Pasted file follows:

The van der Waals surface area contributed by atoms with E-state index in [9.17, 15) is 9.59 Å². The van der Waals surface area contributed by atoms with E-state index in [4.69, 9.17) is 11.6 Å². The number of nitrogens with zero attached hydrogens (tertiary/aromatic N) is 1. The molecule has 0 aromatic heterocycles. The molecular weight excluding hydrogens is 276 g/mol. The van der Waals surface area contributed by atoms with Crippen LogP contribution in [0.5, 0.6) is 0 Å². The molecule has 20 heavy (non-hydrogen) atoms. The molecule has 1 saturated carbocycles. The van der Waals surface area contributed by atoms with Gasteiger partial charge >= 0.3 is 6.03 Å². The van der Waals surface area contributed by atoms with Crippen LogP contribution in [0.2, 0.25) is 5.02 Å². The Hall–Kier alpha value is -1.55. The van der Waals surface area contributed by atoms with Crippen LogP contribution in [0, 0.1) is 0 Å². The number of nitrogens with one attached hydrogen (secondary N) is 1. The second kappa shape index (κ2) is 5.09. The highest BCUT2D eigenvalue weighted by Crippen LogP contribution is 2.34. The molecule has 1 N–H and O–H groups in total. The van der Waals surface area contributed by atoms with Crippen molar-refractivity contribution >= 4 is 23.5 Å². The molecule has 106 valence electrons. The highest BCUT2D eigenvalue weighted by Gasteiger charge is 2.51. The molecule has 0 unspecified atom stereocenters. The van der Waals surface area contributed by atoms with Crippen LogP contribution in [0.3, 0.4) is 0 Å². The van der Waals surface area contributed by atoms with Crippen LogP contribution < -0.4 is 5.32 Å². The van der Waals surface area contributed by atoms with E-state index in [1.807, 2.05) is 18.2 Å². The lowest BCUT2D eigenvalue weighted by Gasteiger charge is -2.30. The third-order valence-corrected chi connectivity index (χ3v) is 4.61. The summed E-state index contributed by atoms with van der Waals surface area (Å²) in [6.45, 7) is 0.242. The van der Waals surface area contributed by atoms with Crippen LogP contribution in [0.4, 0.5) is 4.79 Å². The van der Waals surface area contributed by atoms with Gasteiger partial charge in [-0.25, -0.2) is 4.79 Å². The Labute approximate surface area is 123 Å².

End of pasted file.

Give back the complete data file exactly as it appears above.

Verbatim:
The van der Waals surface area contributed by atoms with E-state index in [9.17, 15) is 9.59 Å². The van der Waals surface area contributed by atoms with E-state index in [4.69, 9.17) is 11.6 Å². The number of nitrogens with zero attached hydrogens (tertiary/aromatic N) is 1. The molecule has 0 aromatic heterocycles. The molecular weight excluding hydrogens is 276 g/mol. The van der Waals surface area contributed by atoms with Crippen LogP contribution in [0.5, 0.6) is 0 Å². The molecule has 20 heavy (non-hydrogen) atoms. The molecule has 1 saturated carbocycles. The van der Waals surface area contributed by atoms with Gasteiger partial charge >= 0.3 is 6.03 Å². The van der Waals surface area contributed by atoms with Crippen LogP contribution in [0.2, 0.25) is 5.02 Å². The Hall–Kier alpha value is -1.55. The van der Waals surface area contributed by atoms with Crippen LogP contribution in [0, 0.1) is 0 Å². The number of nitrogens with one attached hydrogen (secondary N) is 1. The second kappa shape index (κ2) is 5.09. The highest BCUT2D eigenvalue weighted by Crippen LogP contribution is 2.34. The molecule has 1 N–H and O–H groups in total. The van der Waals surface area contributed by atoms with Crippen molar-refractivity contribution >= 4 is 23.5 Å². The molecule has 106 valence electrons. The highest BCUT2D eigenvalue weighted by Gasteiger charge is 2.51. The molecule has 0 unspecified atom stereocenters. The van der Waals surface area contributed by atoms with Crippen LogP contribution in [0.3, 0.4) is 0 Å². The van der Waals surface area contributed by atoms with Crippen LogP contribution < -0.4 is 5.32 Å². The van der Waals surface area contributed by atoms with E-state index in [1.807, 2.05) is 18.2 Å². The lowest BCUT2D eigenvalue weighted by Gasteiger charge is -2.30. The third-order valence-corrected chi connectivity index (χ3v) is 4.61. The summed E-state index contributed by atoms with van der Waals surface area (Å²) in [6.45, 7) is 0.242. The van der Waals surface area contributed by atoms with Crippen LogP contribution in [0.4, 0.5) is 4.79 Å². The van der Waals surface area contributed by atoms with Gasteiger partial charge in [-0.25, -0.2) is 4.79 Å². The Labute approximate surface area is 123 Å².